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tute the Church on hierarchical lines is tantamount to the proof that a hierarchical form is not essential to its well-being. They take it for granted that the form given the Church by the apostles is, so far as it goes, the best form for it to take ; and that it is meant to teach us how it should be conducted in the house of God, which is the Church of the living God, the pillar and ground of the truth, so that if extensions are to be inade they inay be most fitly made on the same lines and by the further application of the same principles. They observe that the Church of the first ages, in seeking due expression of her unity, songht it naturally through representative councils wherein the numerous pastors of the flocks met to consider their interests; while it was only under the pressure of Roman iinperialism and barbarian feudalism that it was forced into the unnatural prelatic molds of the later ages.* They believe that the principle of representative and collegiate government-of " diffused episcopacy,” if you choose the phrase t-is embodied in the prescribed polity of the local Church, and is the true scriptural principle for its general organization. And they believe this to be not only the scriptural form, but, as it has been excellently phrased, “the natural form, and therefore the natural law of the Church,”_"the mold and type into which it runs when all external pressure and all artificial influence are removed.” They believe it to be God's will that his Church should be so constituted; they believe that the Church is destined to be so constituted; they believe that her efficiency in the fulfillment of her high mission will be indefinitely increased when she is so constituted. And they therefore cannot accept the "historic episcopate” as either desirable or natural.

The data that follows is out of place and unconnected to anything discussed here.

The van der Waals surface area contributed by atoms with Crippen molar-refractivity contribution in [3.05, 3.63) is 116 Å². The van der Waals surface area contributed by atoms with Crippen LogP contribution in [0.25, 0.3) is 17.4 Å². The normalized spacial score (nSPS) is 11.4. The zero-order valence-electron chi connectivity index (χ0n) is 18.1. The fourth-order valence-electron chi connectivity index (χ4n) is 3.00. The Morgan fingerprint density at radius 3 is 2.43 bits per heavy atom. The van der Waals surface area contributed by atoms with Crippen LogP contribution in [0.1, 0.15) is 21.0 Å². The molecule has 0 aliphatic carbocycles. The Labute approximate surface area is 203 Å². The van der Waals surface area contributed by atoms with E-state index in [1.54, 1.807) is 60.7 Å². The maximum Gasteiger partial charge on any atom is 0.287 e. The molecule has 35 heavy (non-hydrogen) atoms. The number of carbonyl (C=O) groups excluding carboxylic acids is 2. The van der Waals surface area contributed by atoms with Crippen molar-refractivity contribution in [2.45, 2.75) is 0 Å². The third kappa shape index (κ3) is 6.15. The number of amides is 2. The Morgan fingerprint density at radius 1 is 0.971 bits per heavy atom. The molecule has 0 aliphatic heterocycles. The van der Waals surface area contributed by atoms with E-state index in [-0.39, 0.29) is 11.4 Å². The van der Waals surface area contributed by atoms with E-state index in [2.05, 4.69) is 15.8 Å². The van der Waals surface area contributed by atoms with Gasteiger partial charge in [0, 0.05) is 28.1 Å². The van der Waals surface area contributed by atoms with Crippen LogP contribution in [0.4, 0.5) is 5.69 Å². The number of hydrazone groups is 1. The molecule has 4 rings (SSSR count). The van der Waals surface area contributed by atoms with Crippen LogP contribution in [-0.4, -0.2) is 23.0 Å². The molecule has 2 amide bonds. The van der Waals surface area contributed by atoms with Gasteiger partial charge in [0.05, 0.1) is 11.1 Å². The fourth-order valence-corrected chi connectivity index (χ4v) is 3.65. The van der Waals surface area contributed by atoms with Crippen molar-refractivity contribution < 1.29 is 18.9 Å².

4. Nevertheless, Presbyterians are not inclined to erect their own conception of the divinely appointed constitution of the Church into the criterion of the true Church. It is their fundamental principle that where the saving truth of God is, there is the Church ; and they conceive themselves to be bound to maintain holy fellowship and communion, which communion, as God offereth opportunity, is to be extended unto all those who, at every place, call upon the name of the Lord Jesus Christ.” They cannot but deprecate, therefore, the apparent erection by their Episcopal brethren of a mere denominational * Compare Gore, op. cit., pp. 104, 106, 112.

Gore, op. cit., p. 334.

peculiarity into a condition of intercommunion.* As such, they cannot accept it. For theinselves, they ask nothing as a condition of intercommunion but faith in our cominon Lord. They seek first the unity of the Spirit in the bonds of peace; and are ready, not, indeed, to yield their witness to what they believe the truth of God in doctrine, practice, or government, but to subordinate all else to the presence of the Spirit himself. They have no faith in efforts to seek unity by organization or enforced unformity—they do not believe it can be attained by “ building a great house around a divided family.” In the words of a typical High Churchman, they believe that “the instrument of unity is the Spirit; the basis of unity is Christ the Mediator; the center of unity is in the heavens, where the Church's exalted Head lives in eternal inajesty-human yet glorified.” And they believe that the path to visible unity lies in the cordial recognition that all those—under whatever diversity of creed, worship, organization-are one body who cling by a living faith to the one Head.